It goes something like this: Let me be entrepreneurial, let me innovate, let me create value, let me do it without too much interference from the government, let me disrupt established industries in the process, let me keep the profit from it, and, yes, I may (hopefully) get rich in the short run. Entrenched interests may temporarily suffer. Wealth will initially flow to me and to the capital invested in my idea. But as the “deal” plays itself out over time, and others rush in to capitalize on this new innovation, the benefits will start to expand rapidly. The innovation reaches more and more while becoming cheaper and cheaper. The benefits flow out, impacting and improving lives. Little by little, innovation after innovation, life improves, wealth is created, and society moves forward. In the long run, I and millions like me will help you prosper — meaning that we will help make all of us more prosperous — and immeasurably improve all of our lives in the process.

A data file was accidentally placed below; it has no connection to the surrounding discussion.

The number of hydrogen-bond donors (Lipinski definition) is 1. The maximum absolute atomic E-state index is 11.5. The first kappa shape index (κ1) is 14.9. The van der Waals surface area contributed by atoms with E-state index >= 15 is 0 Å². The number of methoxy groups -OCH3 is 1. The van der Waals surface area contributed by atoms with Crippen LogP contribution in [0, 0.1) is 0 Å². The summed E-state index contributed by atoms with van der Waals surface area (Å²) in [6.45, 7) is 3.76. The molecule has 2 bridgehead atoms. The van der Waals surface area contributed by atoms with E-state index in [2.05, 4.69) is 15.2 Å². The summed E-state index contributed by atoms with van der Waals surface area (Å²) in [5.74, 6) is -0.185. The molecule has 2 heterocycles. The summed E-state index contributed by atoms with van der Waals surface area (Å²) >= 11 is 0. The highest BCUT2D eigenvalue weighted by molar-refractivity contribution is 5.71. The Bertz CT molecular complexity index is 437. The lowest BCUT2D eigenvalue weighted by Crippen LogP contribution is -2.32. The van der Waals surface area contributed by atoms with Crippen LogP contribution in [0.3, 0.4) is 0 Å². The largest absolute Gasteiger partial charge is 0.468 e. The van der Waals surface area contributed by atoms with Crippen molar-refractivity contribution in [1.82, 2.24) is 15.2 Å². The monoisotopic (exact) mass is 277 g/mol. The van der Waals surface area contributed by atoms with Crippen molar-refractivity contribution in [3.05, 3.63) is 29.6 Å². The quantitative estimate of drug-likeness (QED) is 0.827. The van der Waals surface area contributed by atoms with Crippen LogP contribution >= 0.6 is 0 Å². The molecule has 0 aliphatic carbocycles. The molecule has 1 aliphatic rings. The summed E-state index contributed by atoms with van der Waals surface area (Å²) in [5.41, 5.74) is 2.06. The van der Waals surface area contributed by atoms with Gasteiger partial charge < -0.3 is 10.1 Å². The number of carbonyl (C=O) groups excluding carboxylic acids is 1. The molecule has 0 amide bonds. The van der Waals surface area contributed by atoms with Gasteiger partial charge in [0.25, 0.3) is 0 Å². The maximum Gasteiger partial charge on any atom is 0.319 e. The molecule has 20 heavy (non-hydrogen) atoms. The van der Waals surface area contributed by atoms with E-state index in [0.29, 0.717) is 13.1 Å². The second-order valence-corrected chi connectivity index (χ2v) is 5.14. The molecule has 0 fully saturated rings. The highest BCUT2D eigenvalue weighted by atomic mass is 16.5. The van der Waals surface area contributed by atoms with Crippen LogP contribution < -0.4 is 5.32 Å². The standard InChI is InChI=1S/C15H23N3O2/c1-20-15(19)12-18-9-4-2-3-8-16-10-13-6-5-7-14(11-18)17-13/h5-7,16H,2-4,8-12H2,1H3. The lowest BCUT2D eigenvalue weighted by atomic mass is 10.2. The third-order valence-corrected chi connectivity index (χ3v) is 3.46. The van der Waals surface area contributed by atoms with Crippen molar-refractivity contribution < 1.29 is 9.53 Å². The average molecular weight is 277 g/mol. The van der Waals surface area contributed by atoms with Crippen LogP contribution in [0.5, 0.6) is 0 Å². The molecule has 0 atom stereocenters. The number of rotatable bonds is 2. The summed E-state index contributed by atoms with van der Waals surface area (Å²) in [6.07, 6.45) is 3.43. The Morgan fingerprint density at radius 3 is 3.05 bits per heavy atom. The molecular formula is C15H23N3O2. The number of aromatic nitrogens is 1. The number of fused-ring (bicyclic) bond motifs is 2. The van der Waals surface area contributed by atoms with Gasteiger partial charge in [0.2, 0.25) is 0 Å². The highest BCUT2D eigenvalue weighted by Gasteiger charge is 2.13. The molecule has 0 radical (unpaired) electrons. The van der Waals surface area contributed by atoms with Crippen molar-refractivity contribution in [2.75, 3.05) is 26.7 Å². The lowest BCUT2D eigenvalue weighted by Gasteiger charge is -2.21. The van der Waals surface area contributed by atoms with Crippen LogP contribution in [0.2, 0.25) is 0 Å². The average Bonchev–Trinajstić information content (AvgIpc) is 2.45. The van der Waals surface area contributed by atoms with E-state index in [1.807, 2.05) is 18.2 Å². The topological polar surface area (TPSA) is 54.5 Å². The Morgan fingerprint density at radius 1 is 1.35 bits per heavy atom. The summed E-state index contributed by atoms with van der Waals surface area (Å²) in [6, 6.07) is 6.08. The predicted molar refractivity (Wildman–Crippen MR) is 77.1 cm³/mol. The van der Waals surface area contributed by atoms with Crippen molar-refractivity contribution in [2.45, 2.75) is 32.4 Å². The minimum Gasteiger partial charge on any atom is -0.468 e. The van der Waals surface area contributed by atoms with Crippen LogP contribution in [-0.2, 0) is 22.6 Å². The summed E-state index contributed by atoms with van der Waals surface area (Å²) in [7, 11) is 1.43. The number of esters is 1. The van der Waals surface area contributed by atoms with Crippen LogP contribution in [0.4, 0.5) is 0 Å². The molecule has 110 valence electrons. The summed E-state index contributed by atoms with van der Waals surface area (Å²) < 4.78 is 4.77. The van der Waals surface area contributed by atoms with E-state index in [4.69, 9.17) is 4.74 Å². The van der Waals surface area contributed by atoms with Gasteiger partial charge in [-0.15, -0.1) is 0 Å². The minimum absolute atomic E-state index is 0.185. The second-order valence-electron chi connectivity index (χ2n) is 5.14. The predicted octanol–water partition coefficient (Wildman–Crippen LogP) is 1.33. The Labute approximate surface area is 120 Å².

In some respects, “innovationism” would really be a better name for “capitalism.” In our opinion, capitalism is at its best when we deeply appreciate that it’s more about the application of human creativity than about the allocation of financial capital. That’s why the successful innovator, entrepreneur, and even executive needs to focus on creating value rather than simply creating profits. By “value” we simply mean the quality of product or service that encourages someone else to want to do business with you. Yes, value is tested in the marketplace, in the crucible of actual trade. But always remember that profits are downstream from created value, not the other way around.
Most of the world’s great companies started with some new, game-changing form of value creation. It can be dramatic and revolutionary — like the steam engine, electricity, or the internet. It can be unheralded but transformational, like better plumbing or the washing machine. It can be unexpected but timely, like Ray Kroc inventing a new way of selling hamburgers and franchising stores, or Whole Foods providing natural and organic food to a nation that hadn’t yet realized there was a massive new business opportunity in healthier eating. Fast-forward a few decades and those innovations have changed the entire food industry.